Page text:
Having issues with your computer? One time-tested (and often time-consuming) way of dealing with them is to reinstall your operating system, and Microsoft makes that pretty easy to do in Windows 10 by including a “reset this PC” option in the Recovery section of the Update & Security settings.
Resetting the PC will wipe your data and return your computer to the condition it was in the first time you turned it on. But it’s not quite the same as performing a clean install: if your PC maker loaded any software on the PC it’ll still be there.
Now Microsoft is introducing a new tool that truly makes it easy to perform a clean install, even if you don’t have a Windows 10 disc lying around.
The new Refresh Tool is still in the preview stage. But if you’re a member of the Windows Insider Program running Windows 10 Preview Build 14367 or later, you can download the tool and give it a try.
There are a few things to keep in mind though:
- Running the Refresh Tool will erase your apps (and optionally wipe your files). Make sure to backup anything important before you start.
- The tool is pretty tiny, but it’ll download a 3GB disc image, so make sure you’ve got the bandwidth and time for that before you get started, as well as enough free space on your computer.
- During the Windows 10 Anniversary Update Insider Preview period the Refresh Tool will install a recent preview build of Windows, but it might not be the most recent build… so you may end up with a version of the operating system that’s older than the one you were running.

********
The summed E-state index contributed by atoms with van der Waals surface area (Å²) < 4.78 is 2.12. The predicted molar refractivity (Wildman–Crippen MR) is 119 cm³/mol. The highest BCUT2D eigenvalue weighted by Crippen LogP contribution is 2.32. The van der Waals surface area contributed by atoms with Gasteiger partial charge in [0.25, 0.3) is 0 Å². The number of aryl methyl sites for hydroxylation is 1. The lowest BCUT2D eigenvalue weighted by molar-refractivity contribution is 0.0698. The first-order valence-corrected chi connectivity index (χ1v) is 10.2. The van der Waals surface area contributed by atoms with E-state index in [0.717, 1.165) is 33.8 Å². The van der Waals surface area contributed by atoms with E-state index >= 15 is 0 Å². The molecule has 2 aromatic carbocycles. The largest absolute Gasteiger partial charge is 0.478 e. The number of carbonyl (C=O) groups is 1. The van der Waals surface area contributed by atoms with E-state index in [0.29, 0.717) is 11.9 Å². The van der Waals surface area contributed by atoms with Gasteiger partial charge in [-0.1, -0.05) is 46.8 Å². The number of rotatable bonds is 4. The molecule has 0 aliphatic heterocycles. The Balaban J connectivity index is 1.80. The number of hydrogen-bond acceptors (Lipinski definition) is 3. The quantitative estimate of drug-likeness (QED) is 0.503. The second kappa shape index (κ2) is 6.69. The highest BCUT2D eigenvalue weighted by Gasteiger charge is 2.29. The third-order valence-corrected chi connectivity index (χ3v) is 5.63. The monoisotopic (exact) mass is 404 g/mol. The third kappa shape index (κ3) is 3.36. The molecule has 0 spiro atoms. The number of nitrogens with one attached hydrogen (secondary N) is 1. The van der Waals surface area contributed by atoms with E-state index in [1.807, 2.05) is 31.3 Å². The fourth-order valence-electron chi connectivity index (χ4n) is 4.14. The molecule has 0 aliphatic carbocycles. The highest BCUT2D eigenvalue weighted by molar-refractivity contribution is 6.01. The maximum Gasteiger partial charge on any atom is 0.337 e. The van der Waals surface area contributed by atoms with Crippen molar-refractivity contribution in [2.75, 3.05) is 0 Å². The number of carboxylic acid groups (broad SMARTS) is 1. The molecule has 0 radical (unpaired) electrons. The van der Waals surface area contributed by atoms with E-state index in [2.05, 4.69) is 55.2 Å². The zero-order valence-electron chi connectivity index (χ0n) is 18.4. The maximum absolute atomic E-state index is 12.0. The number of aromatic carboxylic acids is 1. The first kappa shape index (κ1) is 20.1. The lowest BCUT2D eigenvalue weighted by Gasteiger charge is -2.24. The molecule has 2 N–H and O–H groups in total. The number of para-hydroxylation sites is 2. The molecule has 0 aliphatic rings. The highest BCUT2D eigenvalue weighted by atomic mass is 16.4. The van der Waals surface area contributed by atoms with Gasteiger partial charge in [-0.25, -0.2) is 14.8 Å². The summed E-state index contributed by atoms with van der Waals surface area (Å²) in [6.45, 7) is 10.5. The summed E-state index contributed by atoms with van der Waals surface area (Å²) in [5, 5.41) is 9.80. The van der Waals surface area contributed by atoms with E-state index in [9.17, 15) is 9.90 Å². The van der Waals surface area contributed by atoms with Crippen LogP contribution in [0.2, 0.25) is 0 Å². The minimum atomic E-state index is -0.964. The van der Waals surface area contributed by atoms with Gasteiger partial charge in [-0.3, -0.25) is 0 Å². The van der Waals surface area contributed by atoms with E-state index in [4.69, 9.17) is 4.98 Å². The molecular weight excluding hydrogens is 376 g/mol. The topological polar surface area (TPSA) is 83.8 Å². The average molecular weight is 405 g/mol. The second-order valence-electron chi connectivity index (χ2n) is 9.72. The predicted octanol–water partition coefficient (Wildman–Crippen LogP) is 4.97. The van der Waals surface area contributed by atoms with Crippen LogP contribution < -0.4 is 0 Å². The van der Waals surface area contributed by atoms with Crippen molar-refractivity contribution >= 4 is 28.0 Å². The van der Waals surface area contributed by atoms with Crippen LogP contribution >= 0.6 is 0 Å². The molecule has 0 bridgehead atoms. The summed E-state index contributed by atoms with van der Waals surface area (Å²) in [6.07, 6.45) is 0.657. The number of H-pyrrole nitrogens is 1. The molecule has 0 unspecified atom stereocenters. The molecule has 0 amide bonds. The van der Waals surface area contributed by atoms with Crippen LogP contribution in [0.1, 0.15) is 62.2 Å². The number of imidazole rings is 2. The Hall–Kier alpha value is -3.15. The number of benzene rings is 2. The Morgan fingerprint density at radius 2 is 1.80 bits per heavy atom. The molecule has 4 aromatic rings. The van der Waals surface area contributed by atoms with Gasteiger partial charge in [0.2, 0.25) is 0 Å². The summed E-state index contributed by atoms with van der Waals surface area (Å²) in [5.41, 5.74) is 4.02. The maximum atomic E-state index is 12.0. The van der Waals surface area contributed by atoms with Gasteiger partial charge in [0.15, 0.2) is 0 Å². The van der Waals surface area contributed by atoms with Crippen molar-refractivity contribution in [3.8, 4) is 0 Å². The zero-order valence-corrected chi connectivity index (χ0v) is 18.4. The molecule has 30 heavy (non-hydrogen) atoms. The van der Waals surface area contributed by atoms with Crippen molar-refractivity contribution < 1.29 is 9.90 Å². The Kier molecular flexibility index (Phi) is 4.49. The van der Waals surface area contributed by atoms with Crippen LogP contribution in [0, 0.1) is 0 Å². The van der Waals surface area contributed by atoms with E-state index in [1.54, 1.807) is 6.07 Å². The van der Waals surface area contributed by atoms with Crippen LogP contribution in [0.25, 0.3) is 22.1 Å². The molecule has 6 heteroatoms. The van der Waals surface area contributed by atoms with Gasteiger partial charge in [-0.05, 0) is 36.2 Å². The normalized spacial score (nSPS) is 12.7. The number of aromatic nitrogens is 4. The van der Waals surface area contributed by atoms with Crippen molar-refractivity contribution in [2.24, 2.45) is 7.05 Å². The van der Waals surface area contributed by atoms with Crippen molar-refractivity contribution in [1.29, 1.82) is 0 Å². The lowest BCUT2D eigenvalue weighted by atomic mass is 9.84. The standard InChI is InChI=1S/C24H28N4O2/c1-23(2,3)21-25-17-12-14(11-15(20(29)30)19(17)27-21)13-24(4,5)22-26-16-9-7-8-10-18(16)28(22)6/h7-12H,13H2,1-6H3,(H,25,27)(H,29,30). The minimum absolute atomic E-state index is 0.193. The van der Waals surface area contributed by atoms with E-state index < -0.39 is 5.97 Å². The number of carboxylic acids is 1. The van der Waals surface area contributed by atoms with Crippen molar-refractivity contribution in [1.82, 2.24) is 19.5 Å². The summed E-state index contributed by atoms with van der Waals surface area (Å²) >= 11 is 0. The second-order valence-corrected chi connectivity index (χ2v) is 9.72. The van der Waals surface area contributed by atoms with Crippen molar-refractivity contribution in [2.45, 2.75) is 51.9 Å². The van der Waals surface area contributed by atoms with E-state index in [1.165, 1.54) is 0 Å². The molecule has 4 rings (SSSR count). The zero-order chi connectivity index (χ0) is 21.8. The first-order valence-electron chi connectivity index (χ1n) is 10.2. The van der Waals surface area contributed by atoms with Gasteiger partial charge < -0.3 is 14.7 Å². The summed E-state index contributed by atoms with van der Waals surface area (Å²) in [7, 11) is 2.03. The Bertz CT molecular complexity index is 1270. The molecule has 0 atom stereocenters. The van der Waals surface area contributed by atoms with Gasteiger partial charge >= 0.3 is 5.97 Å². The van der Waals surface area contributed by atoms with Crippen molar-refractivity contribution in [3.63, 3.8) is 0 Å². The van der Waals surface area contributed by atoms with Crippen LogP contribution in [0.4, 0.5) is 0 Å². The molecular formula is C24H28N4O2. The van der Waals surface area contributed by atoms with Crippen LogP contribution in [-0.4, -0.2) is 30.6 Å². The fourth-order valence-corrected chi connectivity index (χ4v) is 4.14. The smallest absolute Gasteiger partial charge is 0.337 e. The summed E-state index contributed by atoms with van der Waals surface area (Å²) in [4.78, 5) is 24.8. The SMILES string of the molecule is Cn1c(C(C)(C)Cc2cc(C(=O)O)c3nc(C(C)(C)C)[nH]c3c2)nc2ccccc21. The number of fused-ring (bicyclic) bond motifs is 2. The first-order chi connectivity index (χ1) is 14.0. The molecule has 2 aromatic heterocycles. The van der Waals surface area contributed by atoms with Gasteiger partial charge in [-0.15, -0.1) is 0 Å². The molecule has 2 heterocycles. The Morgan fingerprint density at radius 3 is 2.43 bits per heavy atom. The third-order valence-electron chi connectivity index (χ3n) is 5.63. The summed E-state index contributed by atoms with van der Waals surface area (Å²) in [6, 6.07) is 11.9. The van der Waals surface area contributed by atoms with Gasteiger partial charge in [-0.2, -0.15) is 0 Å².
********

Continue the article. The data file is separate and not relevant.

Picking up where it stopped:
- Any applications that aren’t part of Windows will be removed. That could include any power management software from your PC vendor, Microsoft Office, and other software that you might actually want. Make sure you know how to re-install any mission critical software.
- The tool is currently available in English, Chinese, and Japanese.
Microsoft also notes that during the preview period, the company “cannot guarantee your digital licenses, digital content associated with applications, or other digital entitlements for applications will be carried through after using the tool” which means that you may not be able to access some apps, videos, or other content you’ve paid for. Proceed with caution.
Hopefully some of these kinks will be worked out before the Refresh Tool is made available to the general public.
Windows 10 has a “reset this PC” utility